5) Ways to get more consistent sleep every night.
6) Suggestions to manage my emotional stability and stay more balanced.
7) Go back to college and continue my education.
8) Go get a job and start doing meaningful work again.
And so on. Those are just some suggestions that I remember off the top of my head that I got during my first year of sobriety.
Of course since that time I have received tons of other suggestions as well, many of which I took and followed through on.
Every suggestion that you take is an experiment. It either works out and you continue with the change, or you drop it and move on. It’s not a big deal in most cases if it fails. But if it works out then you gain this tremendous benefit in your life and your health is transformed yet again.
Ticking off all the check boxes and looking for the weak spot in your life situation
Should you focus on your strengths or your weaknesses in recovery?
I think that you should make a point to definitely tackle your weaknesses. This is essentially what working through the 12 steps of AA does for you: You take inventory, figure out what the negative stuff is, figure out how you are hurting yourself or holding yourself back, and then you take action to correct that.
From a holistic standpoint I believe this is important. Look at your overall life and your overall health in recovery. Where is the weak point?
Maybe you are getting lots of anxiety lately because of a stressful relationship. And you may have to slow down and listen closely to figure that out. You may have to meditate a bit in order to notice that anxiety bubbling up. Or you may have to get feedback from your peers in recovery to see where your problems might be.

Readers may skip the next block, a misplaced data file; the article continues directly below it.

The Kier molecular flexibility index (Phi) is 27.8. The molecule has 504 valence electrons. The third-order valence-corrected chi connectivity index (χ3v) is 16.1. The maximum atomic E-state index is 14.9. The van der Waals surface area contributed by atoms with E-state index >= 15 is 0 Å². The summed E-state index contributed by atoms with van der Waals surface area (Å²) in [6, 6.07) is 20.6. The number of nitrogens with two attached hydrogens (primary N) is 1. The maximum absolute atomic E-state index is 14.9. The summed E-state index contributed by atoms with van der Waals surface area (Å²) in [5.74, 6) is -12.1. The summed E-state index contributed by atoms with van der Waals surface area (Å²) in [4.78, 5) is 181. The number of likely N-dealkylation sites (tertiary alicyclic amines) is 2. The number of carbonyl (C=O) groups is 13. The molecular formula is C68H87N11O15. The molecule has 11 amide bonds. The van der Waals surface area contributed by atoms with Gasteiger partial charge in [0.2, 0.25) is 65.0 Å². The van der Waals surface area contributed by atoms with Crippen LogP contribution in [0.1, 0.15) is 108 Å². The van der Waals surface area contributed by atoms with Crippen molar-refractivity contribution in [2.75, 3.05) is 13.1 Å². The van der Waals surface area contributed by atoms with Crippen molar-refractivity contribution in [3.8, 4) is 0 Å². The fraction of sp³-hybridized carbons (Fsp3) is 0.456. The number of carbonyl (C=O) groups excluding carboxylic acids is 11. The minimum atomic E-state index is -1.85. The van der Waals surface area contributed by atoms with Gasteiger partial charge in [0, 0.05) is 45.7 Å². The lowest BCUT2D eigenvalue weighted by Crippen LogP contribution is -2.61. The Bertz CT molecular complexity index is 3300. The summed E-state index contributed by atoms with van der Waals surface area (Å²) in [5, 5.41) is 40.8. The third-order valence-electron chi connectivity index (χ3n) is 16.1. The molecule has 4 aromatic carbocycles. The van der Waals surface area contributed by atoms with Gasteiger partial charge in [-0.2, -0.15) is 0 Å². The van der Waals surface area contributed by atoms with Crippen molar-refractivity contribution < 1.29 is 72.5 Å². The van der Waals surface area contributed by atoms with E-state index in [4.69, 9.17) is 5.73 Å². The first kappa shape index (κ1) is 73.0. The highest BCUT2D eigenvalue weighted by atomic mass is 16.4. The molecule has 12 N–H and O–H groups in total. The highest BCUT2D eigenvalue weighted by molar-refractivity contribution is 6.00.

So then you prioritize. Where is the anxiety coming from? Find the biggest source, then tackle it. If you don’t know how to do that, ask for help. People in recovery will show you how to do the work.
In this way you are always protecting yourself from the threat of relapse. When you find the biggest negative threat in your life and work hard to eliminate it, you are essentially focusing very tightly on relapse prevention. If you continue to do this over time then you will also become happier and happier in recovery as you remove the negativity and blocks from your life.
What about you, have you found a way to transform your health in recovery? Let us know in the discussion forums. It only takes a second to register!